Bank of Japan Holds off Easing Measures

At the Monetary Policy Meeting held on April 10th, the Policy Board of the Bank of Japan decided to encourage the uncollateralized overnight call rate to remain at around 0 to 0.1 percent., Bank of Japan 4/10/2012 11:08:43 AM

Extracts from Statement on Monetary Policy

2. Overseas economies on the whole still have not emerged from a deceleration phase but U.S. economic conditions have continued to improve moderately and the sluggish European economy has stopped deteriorating. Global financial markets have generally been stable.

3. Japan's economic activity has shown some signs of picking up, although it has remained more or less flat. Exports have so far remained more or less flat. As for domestic demand, business fixed investment has been on a moderate increasing trend aided by the restoration of disaster-stricken facilities. Private consumption has firmed up due in part to the effects of measures to stimulate demand for automobiles, and housing investment has generally been picking up. Public investment has recently turned to an increase. Reflecting these developments in demand at home and abroad, production has shown some signs of picking up, although it has remained more or less flat. In these circumstances, business sentiment has been more or less unchanged on the whole, with continued improvement in domestic demand-oriented sectors and lingering cautiousness in export-oriented ones. Meanwhile, financial conditions in Japan have continued to ease. On the price front, the year-on-year rate of change in the CPI (all items less fresh food) is around 0 percent.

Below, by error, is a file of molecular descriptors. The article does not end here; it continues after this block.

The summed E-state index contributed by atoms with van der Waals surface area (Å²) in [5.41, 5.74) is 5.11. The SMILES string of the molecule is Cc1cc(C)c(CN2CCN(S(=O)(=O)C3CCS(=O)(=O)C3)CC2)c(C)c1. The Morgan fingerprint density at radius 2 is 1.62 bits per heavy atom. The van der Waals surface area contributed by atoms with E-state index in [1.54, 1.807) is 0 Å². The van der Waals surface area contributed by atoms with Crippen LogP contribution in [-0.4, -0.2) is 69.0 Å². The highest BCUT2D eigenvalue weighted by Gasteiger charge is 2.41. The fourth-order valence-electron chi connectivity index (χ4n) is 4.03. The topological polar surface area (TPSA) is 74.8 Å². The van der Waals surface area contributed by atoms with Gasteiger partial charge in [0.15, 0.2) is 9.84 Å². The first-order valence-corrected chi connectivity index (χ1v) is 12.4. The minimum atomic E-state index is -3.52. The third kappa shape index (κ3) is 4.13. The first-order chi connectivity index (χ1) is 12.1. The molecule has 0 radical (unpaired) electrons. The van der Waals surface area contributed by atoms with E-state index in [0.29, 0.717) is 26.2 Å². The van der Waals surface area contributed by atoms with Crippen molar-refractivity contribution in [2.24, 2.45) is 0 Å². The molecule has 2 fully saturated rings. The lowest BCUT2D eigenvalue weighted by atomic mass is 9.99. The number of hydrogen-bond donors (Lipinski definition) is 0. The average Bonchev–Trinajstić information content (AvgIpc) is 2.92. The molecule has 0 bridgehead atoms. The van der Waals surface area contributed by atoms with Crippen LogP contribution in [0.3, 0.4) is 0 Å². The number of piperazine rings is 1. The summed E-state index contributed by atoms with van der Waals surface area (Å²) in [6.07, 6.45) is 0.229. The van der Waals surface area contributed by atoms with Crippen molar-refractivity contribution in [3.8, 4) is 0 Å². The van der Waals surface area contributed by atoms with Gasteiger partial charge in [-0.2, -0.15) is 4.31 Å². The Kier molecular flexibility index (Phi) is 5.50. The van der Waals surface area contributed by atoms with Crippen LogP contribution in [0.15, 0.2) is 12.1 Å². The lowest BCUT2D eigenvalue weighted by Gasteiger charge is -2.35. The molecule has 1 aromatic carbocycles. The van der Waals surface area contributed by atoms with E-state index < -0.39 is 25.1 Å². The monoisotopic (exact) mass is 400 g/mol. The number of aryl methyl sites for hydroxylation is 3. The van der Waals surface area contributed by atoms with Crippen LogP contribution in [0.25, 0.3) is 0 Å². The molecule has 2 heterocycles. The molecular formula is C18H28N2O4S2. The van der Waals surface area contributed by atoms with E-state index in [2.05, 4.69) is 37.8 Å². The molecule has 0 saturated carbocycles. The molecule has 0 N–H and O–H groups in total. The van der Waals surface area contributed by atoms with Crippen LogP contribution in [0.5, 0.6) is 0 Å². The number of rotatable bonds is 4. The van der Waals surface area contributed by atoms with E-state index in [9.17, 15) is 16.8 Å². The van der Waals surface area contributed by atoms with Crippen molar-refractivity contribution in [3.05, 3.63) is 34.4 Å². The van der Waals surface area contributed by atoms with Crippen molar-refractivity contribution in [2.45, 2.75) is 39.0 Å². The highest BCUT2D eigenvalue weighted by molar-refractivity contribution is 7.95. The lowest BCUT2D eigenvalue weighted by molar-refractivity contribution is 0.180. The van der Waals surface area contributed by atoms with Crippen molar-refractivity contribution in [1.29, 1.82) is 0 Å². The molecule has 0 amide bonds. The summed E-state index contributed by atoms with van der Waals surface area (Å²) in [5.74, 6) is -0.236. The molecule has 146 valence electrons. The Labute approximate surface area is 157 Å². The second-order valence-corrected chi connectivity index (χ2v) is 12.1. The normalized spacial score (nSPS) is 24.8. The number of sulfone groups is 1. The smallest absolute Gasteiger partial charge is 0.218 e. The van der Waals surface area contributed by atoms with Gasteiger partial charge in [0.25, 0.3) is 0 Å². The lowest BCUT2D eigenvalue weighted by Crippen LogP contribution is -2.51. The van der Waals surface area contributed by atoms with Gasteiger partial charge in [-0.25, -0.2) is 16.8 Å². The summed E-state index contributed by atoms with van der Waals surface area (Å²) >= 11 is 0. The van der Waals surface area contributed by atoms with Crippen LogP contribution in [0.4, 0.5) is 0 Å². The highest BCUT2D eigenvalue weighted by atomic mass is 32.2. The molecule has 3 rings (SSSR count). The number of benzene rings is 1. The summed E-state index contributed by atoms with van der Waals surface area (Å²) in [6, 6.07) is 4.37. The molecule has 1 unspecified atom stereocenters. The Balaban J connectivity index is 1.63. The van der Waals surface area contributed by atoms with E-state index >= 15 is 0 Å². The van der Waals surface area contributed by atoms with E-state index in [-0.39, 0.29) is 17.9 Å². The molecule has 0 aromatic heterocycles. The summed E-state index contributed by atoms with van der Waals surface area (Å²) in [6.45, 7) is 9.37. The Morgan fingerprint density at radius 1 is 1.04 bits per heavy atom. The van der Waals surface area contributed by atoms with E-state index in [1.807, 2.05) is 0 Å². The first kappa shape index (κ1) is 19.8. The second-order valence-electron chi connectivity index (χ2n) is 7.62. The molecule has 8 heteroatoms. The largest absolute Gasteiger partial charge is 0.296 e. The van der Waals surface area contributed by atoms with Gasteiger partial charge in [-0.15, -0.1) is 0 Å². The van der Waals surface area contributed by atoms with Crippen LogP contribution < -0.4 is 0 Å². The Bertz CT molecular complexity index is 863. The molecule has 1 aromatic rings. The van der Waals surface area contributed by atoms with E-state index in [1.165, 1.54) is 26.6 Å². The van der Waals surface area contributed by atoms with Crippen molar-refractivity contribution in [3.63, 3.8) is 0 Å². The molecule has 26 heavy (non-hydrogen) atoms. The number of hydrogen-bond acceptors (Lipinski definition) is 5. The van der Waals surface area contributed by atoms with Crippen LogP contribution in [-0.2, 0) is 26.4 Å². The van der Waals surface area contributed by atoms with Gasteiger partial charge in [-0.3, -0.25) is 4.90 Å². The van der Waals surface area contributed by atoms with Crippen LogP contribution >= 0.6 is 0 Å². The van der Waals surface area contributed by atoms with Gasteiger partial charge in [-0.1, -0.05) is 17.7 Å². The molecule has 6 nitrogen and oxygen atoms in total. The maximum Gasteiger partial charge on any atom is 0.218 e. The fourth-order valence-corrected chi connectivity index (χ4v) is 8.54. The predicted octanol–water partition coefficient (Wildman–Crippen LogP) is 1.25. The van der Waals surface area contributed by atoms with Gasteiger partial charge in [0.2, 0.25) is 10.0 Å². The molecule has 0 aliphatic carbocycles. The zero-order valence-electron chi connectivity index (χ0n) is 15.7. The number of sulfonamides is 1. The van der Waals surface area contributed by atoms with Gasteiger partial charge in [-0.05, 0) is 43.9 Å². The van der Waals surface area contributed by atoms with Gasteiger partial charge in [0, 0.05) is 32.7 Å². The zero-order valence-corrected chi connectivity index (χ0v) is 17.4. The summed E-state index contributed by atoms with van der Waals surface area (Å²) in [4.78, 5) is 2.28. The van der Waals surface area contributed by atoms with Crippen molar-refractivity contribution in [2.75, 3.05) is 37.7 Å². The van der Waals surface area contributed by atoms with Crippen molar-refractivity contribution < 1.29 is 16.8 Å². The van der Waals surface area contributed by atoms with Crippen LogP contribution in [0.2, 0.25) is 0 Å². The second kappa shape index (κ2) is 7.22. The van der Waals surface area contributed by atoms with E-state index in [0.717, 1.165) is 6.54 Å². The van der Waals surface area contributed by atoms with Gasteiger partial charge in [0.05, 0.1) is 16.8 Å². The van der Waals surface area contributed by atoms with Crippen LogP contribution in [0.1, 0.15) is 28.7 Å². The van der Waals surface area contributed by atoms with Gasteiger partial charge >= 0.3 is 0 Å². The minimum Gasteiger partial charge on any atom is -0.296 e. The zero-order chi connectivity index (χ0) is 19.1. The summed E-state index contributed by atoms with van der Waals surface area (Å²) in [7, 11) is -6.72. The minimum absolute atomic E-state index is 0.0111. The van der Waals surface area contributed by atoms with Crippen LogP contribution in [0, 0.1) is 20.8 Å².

4. As for the outlook, Japan's economy is expected to return to a moderate recovery path as the pace of recovery in overseas economies picks up, led by emerging and commodity-exporting economies, and as reconstruction-related demand after the earthquake disaster gradually strengthens. The year-on-year rate of change in the CPI is expected to remain at around 0 percent for the time being.

5. Regarding risks to the economic outlook, there remains a high degree of uncertainty about the global economy, including the prospects for the European debt problem, developments in international commodity prices, and the likelihood of emerging and commodity-exporting economies simultaneously achieving price stability and economic growth. Regarding risks to the price outlook, careful attention should be paid to future developments in international commodity prices and in medium- to long-term inflation expectations.

6. The Bank recognizes that Japan's economy faces the critical challenge of overcoming deflation and returning to a sustainable growth path with price stability. The goal of overcoming deflation will be achieved both through efforts to strengthen the economy's growth potential and support from the financial side. With this in mind, the Bank will pursue powerful monetary easing, and will support private financial institutions in their efforts to strengthen the foundations for Japan's economic growth via the fund-provisioning measure to support strengthening the foundations for economic growth. At today's meeting, as shown in the Attachment, the Bank established detailed rules for a new U.S. dollar lending arrangement equivalent to 1 trillion yen, of which a preliminary outline was released at the previous meeting in March.

Bank of Japan Holds off Easing Measures